The Spirituals tended to adhere most strictly to the admonitions of Saint Francis regarding poverty. Not surprisingly, they were regarded with suspicion not only by the ‘conventuals’ but also by many leaders of the church who saw them as radical zealots. The Conventuals, on the other hand, occupied permanent houses (1,408 of them in 1316) and, at least in some isolated cases, had personal property.

Saint Clare of Assisi was granted the “privilege of poverty” for the order that she founded along with Saint Francis but the battle was hard-fought. An excellent article by Patricia Ranft, appearing in the Journal of Medieval Historyin 1991, reveals the significance of poverty in the life of Saint Francis’ spiritual sibling and the struggle that she waged to maintain it: “(Seraphic poverty) was a privilege which allowed these women to practice individual and corporate poverty unmolested…Within years of Innocent III’s death, Clare and her Poor Ladies were force to abandon their privilege.”

Even the secular Franciscans, sometimes known as Third Order Franciscans, had various ways of understanding relevant requirements regarding modesty of dress and lifestyle. Today, the Secular Franciscan rule addresses the question of “poverty” in very general terms, placing the emphasis on purity of heart: “Secular Franciscans should pledge themselves to live the spirit of the Beatitudes and, in a special way, the spirit of poverty. Evangelical poverty demonstrates confidence in the Father, affects interior freedom, and disposes them to promote a more just distribution of wealth.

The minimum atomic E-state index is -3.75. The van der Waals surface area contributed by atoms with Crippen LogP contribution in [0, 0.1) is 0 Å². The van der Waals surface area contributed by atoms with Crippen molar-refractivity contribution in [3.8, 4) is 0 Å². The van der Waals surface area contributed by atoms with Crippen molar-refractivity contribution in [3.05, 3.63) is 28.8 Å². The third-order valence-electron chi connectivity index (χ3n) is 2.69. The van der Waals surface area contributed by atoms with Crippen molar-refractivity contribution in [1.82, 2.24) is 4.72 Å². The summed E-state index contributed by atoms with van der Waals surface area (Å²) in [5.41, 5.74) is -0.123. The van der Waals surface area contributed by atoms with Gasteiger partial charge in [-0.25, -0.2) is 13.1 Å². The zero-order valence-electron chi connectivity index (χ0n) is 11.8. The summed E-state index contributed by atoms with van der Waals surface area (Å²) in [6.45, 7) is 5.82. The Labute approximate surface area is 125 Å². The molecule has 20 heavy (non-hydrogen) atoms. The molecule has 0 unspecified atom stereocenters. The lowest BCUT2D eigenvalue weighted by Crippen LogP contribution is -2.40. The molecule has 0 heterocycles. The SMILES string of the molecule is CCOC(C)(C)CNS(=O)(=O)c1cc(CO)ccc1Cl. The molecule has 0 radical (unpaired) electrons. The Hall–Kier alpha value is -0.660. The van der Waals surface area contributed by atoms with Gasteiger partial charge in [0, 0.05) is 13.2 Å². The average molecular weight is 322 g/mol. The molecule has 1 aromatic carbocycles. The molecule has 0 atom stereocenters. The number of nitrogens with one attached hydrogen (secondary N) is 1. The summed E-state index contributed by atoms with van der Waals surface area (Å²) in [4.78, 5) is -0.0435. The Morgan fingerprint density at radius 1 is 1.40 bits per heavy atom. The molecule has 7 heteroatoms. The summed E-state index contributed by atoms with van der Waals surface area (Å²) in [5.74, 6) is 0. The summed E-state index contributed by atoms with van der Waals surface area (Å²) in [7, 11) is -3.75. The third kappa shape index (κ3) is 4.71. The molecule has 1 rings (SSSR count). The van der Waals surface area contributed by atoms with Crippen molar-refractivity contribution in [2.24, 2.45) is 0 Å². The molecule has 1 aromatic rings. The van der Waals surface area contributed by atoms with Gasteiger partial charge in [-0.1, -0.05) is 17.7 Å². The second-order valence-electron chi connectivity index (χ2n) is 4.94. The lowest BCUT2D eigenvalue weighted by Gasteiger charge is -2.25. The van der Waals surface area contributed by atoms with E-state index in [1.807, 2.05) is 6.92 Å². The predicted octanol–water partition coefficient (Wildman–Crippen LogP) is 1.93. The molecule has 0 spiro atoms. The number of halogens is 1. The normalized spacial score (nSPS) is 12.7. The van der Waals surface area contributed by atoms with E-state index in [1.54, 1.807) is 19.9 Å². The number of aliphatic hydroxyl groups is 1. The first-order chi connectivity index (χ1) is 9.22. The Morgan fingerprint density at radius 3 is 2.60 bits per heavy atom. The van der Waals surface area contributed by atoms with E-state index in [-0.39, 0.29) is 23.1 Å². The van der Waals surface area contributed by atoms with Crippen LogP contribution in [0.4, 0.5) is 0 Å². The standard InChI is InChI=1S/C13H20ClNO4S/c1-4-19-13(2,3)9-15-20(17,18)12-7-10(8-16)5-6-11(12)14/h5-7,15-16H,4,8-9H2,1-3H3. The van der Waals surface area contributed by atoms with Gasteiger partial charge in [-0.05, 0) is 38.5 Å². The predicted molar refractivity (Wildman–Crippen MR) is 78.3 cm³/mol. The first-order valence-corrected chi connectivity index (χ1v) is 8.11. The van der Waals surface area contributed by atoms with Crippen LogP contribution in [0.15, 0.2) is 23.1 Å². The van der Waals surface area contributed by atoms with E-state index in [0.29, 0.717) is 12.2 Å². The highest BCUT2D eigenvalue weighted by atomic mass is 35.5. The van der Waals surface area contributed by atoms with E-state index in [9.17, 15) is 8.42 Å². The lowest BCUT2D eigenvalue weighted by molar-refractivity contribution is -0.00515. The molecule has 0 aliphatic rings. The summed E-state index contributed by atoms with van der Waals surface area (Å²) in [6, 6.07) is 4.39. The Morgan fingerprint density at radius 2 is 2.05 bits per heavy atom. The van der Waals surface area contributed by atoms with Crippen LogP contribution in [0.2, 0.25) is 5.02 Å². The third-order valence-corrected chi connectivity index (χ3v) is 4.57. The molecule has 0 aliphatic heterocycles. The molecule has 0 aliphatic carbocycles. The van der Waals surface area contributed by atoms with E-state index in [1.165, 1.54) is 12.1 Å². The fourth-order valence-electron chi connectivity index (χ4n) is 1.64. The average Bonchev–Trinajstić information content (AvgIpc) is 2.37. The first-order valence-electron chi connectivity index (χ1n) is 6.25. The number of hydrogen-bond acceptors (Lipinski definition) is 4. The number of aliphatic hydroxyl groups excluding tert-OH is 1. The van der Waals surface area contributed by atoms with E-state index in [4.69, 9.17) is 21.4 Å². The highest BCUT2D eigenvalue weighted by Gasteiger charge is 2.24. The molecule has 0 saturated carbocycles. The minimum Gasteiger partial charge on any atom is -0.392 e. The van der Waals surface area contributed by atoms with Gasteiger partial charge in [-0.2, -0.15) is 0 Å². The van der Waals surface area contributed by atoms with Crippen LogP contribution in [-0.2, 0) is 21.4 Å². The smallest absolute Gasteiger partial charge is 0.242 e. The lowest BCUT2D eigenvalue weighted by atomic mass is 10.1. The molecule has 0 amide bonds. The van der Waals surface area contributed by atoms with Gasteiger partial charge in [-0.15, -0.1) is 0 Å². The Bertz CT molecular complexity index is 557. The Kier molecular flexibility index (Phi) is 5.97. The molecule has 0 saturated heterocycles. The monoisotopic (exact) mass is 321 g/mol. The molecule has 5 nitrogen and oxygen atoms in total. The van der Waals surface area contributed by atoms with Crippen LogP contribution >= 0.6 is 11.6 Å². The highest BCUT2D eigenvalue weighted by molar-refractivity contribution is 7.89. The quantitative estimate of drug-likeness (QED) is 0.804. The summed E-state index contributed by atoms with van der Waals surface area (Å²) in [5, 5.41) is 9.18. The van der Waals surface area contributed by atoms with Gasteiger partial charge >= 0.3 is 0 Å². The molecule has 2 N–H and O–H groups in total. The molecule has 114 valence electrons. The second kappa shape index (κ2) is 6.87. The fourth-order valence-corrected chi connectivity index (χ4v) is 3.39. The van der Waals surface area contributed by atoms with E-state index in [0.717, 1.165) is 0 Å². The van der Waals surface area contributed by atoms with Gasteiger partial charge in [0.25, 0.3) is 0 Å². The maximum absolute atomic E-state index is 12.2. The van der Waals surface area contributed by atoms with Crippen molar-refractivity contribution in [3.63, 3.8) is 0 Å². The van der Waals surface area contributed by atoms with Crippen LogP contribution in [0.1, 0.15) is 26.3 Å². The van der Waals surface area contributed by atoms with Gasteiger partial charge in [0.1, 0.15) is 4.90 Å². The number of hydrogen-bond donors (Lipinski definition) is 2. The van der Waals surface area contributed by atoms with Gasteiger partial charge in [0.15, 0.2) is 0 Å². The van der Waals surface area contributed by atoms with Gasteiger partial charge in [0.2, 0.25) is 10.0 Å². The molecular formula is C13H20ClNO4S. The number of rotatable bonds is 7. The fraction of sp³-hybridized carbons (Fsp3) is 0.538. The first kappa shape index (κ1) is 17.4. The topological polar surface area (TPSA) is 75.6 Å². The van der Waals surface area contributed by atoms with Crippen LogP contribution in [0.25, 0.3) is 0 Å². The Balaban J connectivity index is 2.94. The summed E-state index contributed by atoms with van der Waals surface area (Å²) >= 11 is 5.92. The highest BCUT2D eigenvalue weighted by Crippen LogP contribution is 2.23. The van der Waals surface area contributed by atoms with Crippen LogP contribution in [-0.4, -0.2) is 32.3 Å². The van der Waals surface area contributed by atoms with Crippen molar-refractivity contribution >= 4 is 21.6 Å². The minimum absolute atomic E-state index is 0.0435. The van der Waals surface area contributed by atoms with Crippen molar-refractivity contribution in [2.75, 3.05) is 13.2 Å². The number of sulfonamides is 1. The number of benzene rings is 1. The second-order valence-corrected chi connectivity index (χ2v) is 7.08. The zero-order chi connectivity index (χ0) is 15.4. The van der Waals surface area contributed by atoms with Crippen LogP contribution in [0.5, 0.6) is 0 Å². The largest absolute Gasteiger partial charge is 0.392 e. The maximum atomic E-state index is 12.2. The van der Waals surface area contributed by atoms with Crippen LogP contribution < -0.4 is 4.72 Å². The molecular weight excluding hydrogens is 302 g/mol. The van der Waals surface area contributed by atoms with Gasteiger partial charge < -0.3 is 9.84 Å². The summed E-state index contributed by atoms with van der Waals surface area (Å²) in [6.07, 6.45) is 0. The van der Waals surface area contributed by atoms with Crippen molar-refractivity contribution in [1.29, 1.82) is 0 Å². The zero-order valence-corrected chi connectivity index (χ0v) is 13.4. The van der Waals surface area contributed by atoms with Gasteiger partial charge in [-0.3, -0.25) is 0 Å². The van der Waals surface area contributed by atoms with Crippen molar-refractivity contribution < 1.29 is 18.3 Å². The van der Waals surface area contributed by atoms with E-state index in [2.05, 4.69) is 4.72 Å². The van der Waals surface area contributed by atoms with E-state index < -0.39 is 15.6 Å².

“Secular Franciscans, who must provide for their own families and serve society by means of their work and material goods, have a particular manner of living evangelical poverty. To understand and achieve it requires a strong personal commitment and the stimulation of the fraternity in prayer and dialogue, communal review of life, and attentiveness to the instructions of the Church, and the demands of society.

“Secular Franciscans should pledge themselves to reduce their own personal needs so as to be better able to share spiritual and material goods with their brothers and sisters, especially those most in need. They should give thanks to God for the goods they have received, using them as good stewards and not as owners. They should take a firm position against consumerism and against ideologies and practices which prefer riches over human and religious values and which permit the exploitation of the human person. They should love and practice purity of heart, the source of true fraternity.”

For where your treasure is, there will your heart be also.
(Luke 12: 34)

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May the mercy of Jesus, who gave up all he had and took the nature of a servant, fill your heart with all that it good. May his wisdom, manifest in the humility of his Incarnation, give you joy. And may his love, shining through the poverty of his passion and death, then crowned by his Resurrection, give you peace.